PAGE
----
As with all blogs, this one fell by the wayside a little bit as the year came to a close. What a great few months though, we had some brilliant workshops with the GSA choir and the Glad Cafe choir, trying out ideas for the scores and seeing what worked and what didn’t.
It’s been a really rewarding experience making work in this way, collaborating with choirs and having them feed back into the way the work develops.
I had a conversation with an artist Mikhail Karikis recently who makes work in a similar way. Have a look at his brilliant film Sounds from Beneath to see what you think.
“What’s delicious is when those beats start, it’s really beautiful. We’ll at least it is for me, I like it a lot.”
Pauline Oliveros was, for me, one of the greatest composers of the 20th century. Her sonic meditations and thoughts on deep listening are central to my understanding of the way sounds, images and people relate. She unfortunately died in 2016, but left a legacy of music that was all about “community, the social power of sound, an extended recognition of its sources, and its deconstruction of hierarchy.”
Not only that but I think she was a deeply inspirational character as well.
Our workshops will usually start with one of her sonic meditations as they are a brilliant way to tune with each other, to listen and sound together.
This is a great wee video by Howard Goodall from 2006 on what accents in music do. Not only because the whole thing seems to have been filmed in some kind of abandoned Victorian hospital/swimming pool, but because we can hear how it’s used in different musical styles too.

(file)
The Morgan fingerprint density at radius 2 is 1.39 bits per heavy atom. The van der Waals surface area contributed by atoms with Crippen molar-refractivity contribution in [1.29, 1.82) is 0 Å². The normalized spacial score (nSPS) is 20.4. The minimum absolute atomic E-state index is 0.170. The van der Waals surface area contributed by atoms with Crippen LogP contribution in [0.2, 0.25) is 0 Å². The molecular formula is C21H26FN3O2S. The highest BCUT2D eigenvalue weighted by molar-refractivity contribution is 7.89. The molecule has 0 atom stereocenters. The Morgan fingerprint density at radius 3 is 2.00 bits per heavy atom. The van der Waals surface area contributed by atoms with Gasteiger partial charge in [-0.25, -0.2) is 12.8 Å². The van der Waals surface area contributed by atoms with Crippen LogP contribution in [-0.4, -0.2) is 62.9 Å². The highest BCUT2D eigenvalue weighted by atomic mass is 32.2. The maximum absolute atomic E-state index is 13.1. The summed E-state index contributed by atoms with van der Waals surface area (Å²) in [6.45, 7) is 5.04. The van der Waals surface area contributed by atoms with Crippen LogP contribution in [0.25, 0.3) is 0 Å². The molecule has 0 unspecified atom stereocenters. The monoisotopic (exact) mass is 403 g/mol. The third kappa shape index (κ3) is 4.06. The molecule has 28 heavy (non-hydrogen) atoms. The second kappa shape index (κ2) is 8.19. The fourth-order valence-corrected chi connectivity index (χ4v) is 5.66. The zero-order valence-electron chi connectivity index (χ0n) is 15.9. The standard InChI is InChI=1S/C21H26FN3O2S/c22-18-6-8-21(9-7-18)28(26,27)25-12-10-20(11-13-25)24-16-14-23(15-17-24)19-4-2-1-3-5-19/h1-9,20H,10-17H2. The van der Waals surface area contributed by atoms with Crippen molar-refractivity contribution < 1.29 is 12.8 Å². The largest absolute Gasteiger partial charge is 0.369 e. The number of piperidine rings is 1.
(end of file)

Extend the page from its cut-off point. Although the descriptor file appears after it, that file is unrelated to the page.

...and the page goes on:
Everyone has one, and they’re all slightly different. We change them constantly, sometimes consciously but often not. They’re part of how we identify with each other and how we show other people who we want to be identified with.
I change mine all the time, I remember my mum doing it when she answered the phone when I was little, my wife does it when she talks with her mum and Gran. I have a “teaching voice” that I use when lecturing, so that when people don’t understand what I’m talking about at least I know it wasn’t my accent that got in the way.
So what is my accent? What is your accent? And are importantly, what is our accent?
That’s what I’m hoping to find out. Accents have as much to do with listening as they do with speaking, which is why I want this project to start with lots of workshops where we listen to our accents and the stories that they tell.
A woman goes to the dentist and settles down in the chair.